Chart 6j Overcrowding on the London Underground today

Graph: Chart 6j Overcrowding on the London Underground 

6.64 Addressing the capital's transport problems is the priority concern for those who live, work and do business in London. Given London's role as the nation's administrative capital, a major centre in the global economy, and as a national and international transport hub, it is important for the UK economy as a whole that these problems are addressed quickly and effectively.

Strategy and delivery

6.65 The new arrangements we have put in place for the capital require the Mayor to develop and implement a transport strategy for London, in consultation with the Greater London Assembly, the 33 London boroughs, business and other stakeholders. He is expected to finalise his first strategy during 2001. Through Transport for London the Mayor now has direct responsibility for buses, taxis, management of the strategic road network, Docklands Light Railway, Croydon Tramlink, river services and will assume responsibility for the London Underground - once the Public-Private Partnership (PPP) is in place (see box). In addition the Mayor will provide funding for the boroughs' local implementation plans.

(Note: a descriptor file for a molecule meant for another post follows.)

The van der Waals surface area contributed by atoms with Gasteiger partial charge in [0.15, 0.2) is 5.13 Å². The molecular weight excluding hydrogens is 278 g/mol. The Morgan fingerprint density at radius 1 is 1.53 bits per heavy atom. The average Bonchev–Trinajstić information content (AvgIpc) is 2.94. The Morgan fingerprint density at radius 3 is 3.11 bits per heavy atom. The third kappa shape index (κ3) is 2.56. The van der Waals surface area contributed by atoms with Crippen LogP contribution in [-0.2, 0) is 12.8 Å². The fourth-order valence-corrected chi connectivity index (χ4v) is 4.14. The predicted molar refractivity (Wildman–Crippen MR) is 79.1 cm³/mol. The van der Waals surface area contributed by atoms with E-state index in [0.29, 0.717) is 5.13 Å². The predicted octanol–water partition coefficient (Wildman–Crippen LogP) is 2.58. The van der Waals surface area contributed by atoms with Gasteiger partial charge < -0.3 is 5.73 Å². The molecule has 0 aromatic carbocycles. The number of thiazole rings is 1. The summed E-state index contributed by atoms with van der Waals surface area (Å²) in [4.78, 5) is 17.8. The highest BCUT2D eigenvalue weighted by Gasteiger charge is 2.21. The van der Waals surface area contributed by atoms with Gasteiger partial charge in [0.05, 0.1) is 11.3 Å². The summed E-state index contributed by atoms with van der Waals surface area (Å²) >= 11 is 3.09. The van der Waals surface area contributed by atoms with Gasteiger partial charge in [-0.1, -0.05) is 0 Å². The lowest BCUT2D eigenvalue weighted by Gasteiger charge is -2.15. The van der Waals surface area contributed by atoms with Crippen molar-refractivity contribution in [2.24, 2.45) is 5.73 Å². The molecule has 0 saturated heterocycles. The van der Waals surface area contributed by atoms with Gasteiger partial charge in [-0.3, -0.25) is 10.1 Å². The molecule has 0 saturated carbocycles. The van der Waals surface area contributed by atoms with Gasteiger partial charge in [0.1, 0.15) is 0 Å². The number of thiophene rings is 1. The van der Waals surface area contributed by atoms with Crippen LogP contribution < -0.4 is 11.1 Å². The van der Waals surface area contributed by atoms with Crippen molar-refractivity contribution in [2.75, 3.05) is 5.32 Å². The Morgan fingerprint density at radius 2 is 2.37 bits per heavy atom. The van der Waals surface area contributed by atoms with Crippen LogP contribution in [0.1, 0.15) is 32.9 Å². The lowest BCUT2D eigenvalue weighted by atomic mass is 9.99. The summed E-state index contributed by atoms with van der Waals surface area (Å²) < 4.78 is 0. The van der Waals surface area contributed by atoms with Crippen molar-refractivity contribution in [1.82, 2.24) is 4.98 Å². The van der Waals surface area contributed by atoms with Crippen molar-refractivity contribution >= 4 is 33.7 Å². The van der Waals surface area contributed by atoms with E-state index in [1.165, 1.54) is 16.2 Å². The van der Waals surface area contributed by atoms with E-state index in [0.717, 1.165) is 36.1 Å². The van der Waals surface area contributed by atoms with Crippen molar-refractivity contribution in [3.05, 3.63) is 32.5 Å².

London Underground Public-Private Partnership

Under the London Underground PPP, the private sector will be responsible for delivering a programme of around £8 billion worth of renewals and £5 billion of maintenance over 15 years.

Operation of the Underground - including the drivers and station staff - will remain in the public sector, with the focus on improving the quality of service to passengers. So too will the safety function.

The PPP contracts, which are likely to run for 30 years, are currently being negotiated. They will target the improvements that passengers want - quicker, more reliable services, and a safe, high quality travelling environment. The PPP does not cover major new projects to extend the Underground. The contractors will eliminate the backlog of maintenance and renewal work that has built up, removing the need for speed restrictions, reducing breakdowns, replacing old escalators, and providing cleaner, less congested trains and stations.